Nineteenth-century national movements in the East-Central European peripheries produced multifaceted narratives representing their respective histories in terms of victimhood and sacrifice, the most notable among them being the Slavic messianism. The present paper, however, focuses on a different sacrificial narrative. In it, the figure of the national poet was canonized as a cultural saint who, with his troubled life and poetic suffering, made sacrifice for the international recognition of the emerging national literature. Based on the case of the Slovenian national poet France Prešeren (1800–1849), Slovenian literary scholars of the post-WWII modernist period arrived to a critical notion that Slovenian literature sacrificed its intrinsic individualism and aesthetic function because of its nineteenth-century engagement in the national movement. Consequently, Slovenian literature was thus supposed to suffer from artistic insufficiency, underdevelopment, collectiveness, and belatedness. This frustrating self-image evolved from comparisons with Western cultural centers, whereby Slovenian letters were seen as a unique case. Dimitrij Rupel’s sociological theory on the “Slovenian cultural syndrome” (SCS) of 1976, as well as Dušan Pirjevec’s philosophical elaboration of the “Prešernian structure” (PS) of 1969, explain the aesthetic and ideological belatedness of Slovenian literature as a consequence of its national function, i.e., serving as a substitute for politics and the ideological “superstructure” of a national movement lacking statehood. Both theories have become a commonplace in representing Slovenian literary history. Although Pirjevec’s PS and Rupel’s SCS are meant to be meta-descriptions of the role of literary discourse in Slovenian society, they are themselves embedded in the very practices and ideologies they criticize. The theory of SCS has been reproached recently with being derived mainly from self-perceptions of nineteenth-century Slovenian writers (Prešeren and others). It further neglects the role of music and visual arts, as well as other cultural, educational, and political practices, which had no lesser part in nation building. The SCS thesis, above all, lacks a broader comparative scope, which would show that the metalanguage that diagnosed a pathological “syndrome” of Slovenian literature was rooted in the same ideological tradition as its object of study. From the perspective of recent nationalism studies, it turns out that SCS is not a Slovenian peculiarity, but only one variety of European cultural nationalism.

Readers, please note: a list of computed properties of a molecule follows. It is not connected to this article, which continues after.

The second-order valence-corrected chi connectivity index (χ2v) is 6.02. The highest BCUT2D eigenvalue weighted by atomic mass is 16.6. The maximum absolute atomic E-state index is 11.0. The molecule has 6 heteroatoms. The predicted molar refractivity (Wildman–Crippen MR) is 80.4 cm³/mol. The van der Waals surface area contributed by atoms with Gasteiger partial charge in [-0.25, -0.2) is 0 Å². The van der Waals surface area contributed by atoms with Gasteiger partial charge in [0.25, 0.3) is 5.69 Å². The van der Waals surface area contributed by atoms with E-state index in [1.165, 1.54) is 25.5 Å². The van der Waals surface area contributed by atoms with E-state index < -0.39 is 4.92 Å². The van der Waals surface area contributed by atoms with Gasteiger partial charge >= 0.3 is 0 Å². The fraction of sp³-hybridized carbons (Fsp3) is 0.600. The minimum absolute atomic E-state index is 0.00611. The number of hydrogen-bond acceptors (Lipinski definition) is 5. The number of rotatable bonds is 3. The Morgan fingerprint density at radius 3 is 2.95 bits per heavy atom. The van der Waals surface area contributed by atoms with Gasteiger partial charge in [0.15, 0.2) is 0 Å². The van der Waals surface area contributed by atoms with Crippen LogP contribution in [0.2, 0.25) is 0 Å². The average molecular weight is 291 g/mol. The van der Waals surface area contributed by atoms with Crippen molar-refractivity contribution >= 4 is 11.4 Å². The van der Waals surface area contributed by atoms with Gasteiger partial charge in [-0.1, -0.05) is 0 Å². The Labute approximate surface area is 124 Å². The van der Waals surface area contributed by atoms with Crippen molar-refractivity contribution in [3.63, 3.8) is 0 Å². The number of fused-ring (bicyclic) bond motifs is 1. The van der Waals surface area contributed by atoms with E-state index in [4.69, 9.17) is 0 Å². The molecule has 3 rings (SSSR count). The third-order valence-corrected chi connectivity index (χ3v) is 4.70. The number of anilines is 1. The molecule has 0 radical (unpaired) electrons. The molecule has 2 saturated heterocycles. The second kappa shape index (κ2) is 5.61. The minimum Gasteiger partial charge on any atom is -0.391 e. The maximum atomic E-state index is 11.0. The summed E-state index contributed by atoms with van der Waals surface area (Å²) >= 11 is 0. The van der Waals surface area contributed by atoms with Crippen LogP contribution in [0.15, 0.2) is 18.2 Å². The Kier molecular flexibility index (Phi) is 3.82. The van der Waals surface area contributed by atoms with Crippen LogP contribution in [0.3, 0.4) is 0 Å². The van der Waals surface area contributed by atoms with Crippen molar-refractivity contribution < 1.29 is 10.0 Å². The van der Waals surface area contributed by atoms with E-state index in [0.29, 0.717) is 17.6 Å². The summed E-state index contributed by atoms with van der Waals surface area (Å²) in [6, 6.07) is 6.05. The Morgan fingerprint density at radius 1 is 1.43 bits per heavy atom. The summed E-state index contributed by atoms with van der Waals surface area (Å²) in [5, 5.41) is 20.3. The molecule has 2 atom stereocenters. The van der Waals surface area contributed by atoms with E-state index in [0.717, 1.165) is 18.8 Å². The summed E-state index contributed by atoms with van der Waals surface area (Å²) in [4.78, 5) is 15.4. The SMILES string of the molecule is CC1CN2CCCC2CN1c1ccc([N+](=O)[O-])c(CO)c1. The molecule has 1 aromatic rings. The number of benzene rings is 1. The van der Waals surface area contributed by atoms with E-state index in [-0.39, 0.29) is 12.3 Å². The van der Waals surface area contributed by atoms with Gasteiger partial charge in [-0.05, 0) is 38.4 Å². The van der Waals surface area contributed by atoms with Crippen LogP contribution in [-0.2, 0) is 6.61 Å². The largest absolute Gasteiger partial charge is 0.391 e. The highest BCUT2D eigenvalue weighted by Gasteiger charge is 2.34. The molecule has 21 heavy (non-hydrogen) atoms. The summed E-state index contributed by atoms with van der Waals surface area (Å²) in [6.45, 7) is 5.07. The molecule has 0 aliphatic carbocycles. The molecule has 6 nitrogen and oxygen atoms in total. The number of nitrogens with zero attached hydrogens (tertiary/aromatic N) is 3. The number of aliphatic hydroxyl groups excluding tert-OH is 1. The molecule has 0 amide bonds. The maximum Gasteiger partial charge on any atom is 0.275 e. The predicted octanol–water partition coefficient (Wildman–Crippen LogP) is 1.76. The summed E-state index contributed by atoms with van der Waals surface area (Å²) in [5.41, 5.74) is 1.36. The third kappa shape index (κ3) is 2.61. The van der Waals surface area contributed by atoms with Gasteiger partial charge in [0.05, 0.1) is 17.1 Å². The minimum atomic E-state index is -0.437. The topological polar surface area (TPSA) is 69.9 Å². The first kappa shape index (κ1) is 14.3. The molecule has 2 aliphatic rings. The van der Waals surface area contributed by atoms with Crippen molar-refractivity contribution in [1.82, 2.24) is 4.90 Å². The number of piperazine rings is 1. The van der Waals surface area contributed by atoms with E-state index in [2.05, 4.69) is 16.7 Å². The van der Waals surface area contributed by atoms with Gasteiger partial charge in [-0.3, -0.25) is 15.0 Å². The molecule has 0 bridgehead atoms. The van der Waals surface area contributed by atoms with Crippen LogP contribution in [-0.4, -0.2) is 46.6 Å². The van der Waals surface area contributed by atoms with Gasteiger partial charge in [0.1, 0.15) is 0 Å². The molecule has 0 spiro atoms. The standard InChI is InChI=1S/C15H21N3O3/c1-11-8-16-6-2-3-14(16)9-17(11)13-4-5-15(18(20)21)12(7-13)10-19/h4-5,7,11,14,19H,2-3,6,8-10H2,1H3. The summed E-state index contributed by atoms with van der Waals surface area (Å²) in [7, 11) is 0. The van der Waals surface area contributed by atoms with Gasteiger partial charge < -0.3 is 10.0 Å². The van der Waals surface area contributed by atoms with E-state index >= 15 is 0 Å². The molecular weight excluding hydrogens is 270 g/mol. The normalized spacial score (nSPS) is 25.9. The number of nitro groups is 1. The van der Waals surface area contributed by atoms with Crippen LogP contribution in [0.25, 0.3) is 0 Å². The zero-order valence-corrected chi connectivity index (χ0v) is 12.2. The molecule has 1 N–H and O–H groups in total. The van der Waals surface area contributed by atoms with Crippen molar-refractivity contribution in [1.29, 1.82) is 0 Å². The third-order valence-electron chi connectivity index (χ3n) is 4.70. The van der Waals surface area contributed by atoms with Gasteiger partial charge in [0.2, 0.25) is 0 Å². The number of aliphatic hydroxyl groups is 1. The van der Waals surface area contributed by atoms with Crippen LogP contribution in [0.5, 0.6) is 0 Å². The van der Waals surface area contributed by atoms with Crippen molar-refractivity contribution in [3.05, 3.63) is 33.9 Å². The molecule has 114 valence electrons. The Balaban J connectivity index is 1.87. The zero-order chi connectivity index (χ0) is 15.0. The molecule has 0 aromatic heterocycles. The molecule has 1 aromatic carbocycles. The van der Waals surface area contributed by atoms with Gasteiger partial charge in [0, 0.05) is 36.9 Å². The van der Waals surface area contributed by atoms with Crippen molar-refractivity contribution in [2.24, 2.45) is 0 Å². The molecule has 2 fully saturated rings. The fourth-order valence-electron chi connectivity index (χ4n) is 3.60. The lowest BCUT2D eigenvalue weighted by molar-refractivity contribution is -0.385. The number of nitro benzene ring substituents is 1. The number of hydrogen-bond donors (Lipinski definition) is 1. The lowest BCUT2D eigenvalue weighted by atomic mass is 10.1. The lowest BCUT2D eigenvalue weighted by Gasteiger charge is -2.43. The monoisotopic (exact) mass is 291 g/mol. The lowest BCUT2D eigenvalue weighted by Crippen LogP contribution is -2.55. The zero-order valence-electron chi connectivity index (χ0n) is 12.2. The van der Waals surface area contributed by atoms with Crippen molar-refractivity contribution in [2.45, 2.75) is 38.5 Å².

Renate Lachmann
University of Konstanz

The authority of the witness
A virtual controversy between Agamben/Levi and the authors of Gulag narratives

The authority of testimonial texts (camp narratives) appears to be contestable,  when taking into account Levi’s statement that their authors, the survivors (including himself) are not the real witnesses, since  the real witnesses are the perished, i sommersi, who are the only ones legitimized to testify, to give evidence. In his interpretation of Levi’s self-accusation Agamben develops a theory of authorship referring to its legal aspects. The commitment of writers to bear witness with their texts, their claim to be obliged, or driven to give evidence (which most of them manifest in the preface of their reports, memoirs) turns out to be based on self-authorization. Questioning the legitimacy of those who ‘speak instead of the mute’ means to question the truth, i.e. the authenticity of their texts. The authors of Gulag narratives – in case they were confronted with Agamben’s/Levi’s statement – would have insisted on the legitimacy of their authorship and the authenticity of their testimony. It seems that auctoritas and authenticity are the central notions in this virtual controversy – and my paper will discuss them.

Mladen Lazić
University of Belgrade